In addition to the OJK roadmap, the government has announced plans to merge the Islamic banking subsidiaries of four state-owned banks to create an Islamic mega-bank, which should be able to provide better services than the current Islamic lenders.

While observers have broadly welcomed the plans, they concede that many difficulties remain.
Khalid Howladar, Moody's global head of Islamic finance, said it would be "quite a challenge" to grow the sector to a substantial level.

"The market is growing faster than conventional but from a very low base," he said, adding Islamic banks in Indonesia did not offer "substantive competition" to their non-Sharia peers.
But for Ramadhaniah and a growing army of devout Indonesians with new-found spending power, Islamic banks remain the only choice.

(The Jordan Times / 27 September 2015)

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Lahore—Pak-China Joint Chamber of Commerce and Industry (PCJCCI) Saturday called for making the businesses and commercial activities in accordance with Islamic financial laws. 

The PCJCCI President Shah Faisal Afridi told APP here that Islamic banking has proved over time that it is based on firm and sound economic principles and has a good potential to become an alternative system of banking especially in view of the global financial crises. However, efforts should be made to modify the existing structure to provide better products andquality service within the ambit of Islamic laws, he said. He said all stakeholders should understand the limitations at this stage and work towards its advancement to develop an economic system truly reflective of the sacred principles of Islam.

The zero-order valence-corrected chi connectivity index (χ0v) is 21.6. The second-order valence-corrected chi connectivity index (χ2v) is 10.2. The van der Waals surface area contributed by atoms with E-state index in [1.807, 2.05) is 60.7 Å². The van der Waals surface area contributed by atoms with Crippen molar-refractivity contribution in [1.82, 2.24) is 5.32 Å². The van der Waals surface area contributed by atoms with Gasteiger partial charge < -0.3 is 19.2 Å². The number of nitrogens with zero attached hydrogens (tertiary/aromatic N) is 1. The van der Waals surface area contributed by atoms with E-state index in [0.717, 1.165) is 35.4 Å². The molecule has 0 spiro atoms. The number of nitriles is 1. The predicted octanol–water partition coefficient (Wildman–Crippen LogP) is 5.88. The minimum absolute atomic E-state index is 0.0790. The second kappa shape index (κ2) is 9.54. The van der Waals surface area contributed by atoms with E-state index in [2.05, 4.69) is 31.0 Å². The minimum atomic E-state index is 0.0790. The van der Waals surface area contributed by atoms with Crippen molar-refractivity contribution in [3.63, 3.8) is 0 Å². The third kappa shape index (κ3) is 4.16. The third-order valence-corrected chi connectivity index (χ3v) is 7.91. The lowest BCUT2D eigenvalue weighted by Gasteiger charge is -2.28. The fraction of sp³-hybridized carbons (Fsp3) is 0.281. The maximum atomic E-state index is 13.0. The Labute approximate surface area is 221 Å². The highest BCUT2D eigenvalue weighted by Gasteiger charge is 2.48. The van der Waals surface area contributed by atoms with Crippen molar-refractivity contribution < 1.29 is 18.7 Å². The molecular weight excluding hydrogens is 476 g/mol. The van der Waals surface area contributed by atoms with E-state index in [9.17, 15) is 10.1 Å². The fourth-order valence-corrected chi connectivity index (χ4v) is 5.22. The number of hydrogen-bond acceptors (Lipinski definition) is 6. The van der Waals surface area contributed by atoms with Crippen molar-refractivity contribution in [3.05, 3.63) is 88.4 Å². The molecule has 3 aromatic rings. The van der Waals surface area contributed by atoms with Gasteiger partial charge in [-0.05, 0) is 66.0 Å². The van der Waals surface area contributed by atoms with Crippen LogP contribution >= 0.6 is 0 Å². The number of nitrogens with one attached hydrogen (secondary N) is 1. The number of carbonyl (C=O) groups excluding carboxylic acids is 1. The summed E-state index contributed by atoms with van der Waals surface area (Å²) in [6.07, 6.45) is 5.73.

According to Global Islamic Finance Report, Pakistan ranked at number nine in the world in terms of development of Islamic financial services industry in the country, and second largest Islamic market (population-wise) after Indonesia, and could become the most important player in Islamic banking and finance, if it attained 20 percent market share. Faisal Afridi said, “Time has come where we should look ahead and concentrate to develop innovative products with more perfection and purity.” 

He mentioned that growth of Islamic banking in the country has been over 30 percent in last few years, which is certainly above the average global growth rate of Islamic banking and finance. “If this trend continues, then one should expect that in the next three years Islamic banking assets will at least double from its current size of Rs 926 billion.” 

“If that happens, the country will stand next to a number of Gulf countries and Malaysia where Islamic banking represents between 20 and 30 percent of the market share,” he added. He said, at present there are more than 600 Islamic banking branches throughout Pakistan and 19 Islamic banking institutions are offering commercial banking services as he appreciated the new Islamic banking strategy by the State Bank of Pakistan to double the number of Islamic banking branches in next four years. 

“To achieve the desired goal, we need highly competent, motivated and involved persons with required knowledge of conventional banking and finance as well as knowledge of Islamic Shariah,” he asserted. Faisal Afridi mentioned to product innovation, development and research, flexible and practical application and enforcement of shariah principles, creation of global financial hubs and regulators as key drivers for growth and competitiveness of Islamic finance industry.

(Pakistan Abserver / 28 September 2015)